Most states' laws do not specify what are considered reasonable measures to ensure the firearm is not sold to a prohibited person. Most states (if not all) have laws mirroring Federal law, which say that you cannot KNOWINGLY or REASONABLY SUSPECT that the buyer is prohibited. So, basically, ask for a ID to verify state residence (in your case, Florida), verify minimum age (in your case, 18), ask them is there any reason you are prohibited from possesing a handgun such as felon, domestic violence conviction, restraining order? If you have no other reason to not believe them, have them sign a receipt for the gun and be on your way.
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Old January 15, 2010, 06:20 PM   #5
Lurch37
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johnwilliamson062

Quote:
It is a real pain and I avoid shipping absolutely whenever I can.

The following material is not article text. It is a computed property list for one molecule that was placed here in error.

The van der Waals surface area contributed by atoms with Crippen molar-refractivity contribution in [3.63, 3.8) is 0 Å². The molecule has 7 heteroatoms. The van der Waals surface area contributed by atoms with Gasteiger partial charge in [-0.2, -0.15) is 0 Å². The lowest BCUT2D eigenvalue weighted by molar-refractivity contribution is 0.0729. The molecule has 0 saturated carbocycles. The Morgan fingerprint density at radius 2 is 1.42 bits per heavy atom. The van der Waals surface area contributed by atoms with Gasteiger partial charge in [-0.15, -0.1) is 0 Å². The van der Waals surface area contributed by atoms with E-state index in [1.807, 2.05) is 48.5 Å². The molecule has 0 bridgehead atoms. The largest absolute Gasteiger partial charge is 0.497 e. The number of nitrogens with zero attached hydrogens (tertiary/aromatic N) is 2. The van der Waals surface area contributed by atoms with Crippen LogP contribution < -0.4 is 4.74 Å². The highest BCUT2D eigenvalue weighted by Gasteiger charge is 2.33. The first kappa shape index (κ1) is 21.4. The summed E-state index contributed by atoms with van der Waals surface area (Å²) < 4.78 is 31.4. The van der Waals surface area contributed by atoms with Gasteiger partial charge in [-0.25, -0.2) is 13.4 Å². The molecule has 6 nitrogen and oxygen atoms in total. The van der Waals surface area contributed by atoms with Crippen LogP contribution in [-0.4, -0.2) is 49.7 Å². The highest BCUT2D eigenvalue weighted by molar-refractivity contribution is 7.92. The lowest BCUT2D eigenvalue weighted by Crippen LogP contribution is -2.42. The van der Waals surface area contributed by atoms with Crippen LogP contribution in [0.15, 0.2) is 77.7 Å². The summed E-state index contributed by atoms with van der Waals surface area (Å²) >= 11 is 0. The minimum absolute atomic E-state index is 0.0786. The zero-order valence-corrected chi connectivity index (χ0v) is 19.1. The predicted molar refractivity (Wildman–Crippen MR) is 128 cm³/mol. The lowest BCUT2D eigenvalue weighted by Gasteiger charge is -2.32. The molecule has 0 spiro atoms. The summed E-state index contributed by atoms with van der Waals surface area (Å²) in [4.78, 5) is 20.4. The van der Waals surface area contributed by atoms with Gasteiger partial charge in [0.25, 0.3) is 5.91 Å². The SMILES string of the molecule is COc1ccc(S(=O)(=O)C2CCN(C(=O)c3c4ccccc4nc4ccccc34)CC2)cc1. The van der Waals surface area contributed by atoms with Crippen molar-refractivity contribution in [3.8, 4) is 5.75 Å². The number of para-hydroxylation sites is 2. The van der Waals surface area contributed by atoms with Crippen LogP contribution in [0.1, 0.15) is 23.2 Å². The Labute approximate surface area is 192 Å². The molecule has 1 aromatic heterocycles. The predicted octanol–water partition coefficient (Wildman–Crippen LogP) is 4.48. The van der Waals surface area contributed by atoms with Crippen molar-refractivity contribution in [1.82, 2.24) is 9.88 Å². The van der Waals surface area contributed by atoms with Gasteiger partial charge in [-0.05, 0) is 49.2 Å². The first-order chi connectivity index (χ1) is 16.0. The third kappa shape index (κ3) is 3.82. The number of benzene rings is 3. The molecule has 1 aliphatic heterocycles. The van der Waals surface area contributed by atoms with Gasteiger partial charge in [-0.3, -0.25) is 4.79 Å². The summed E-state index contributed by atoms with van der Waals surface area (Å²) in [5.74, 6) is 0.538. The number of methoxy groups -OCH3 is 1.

John, while I agree with your assessment of the polcies/rules, I must say I disagree with your statement about shipping being a real pain. I don't find it terribly difficult to drop off a firearm at my dealers and tell him this needs shipped here.
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Old January 15, 2010, 10:08 PM   #6
carguychris
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Quote:
Most states' laws do not specify what are considered reasonable measures to ensure the firearm is not sold to a prohibited person. Most states (if not all) have laws mirroring Federal law, which say that you cannot KNOWINGLY or REASONABLY SUSPECT that the buyer is prohibited. So, basically, ask for a ID to verify state residence (in your case, Florida), verify minimum age (in your case, 18)...
This is basically what I meant, NavyLT gives more detail. Most states that allow person-to-person sales are fairly vague about what exactly the seller has to do to verify whether the buyer is eligible.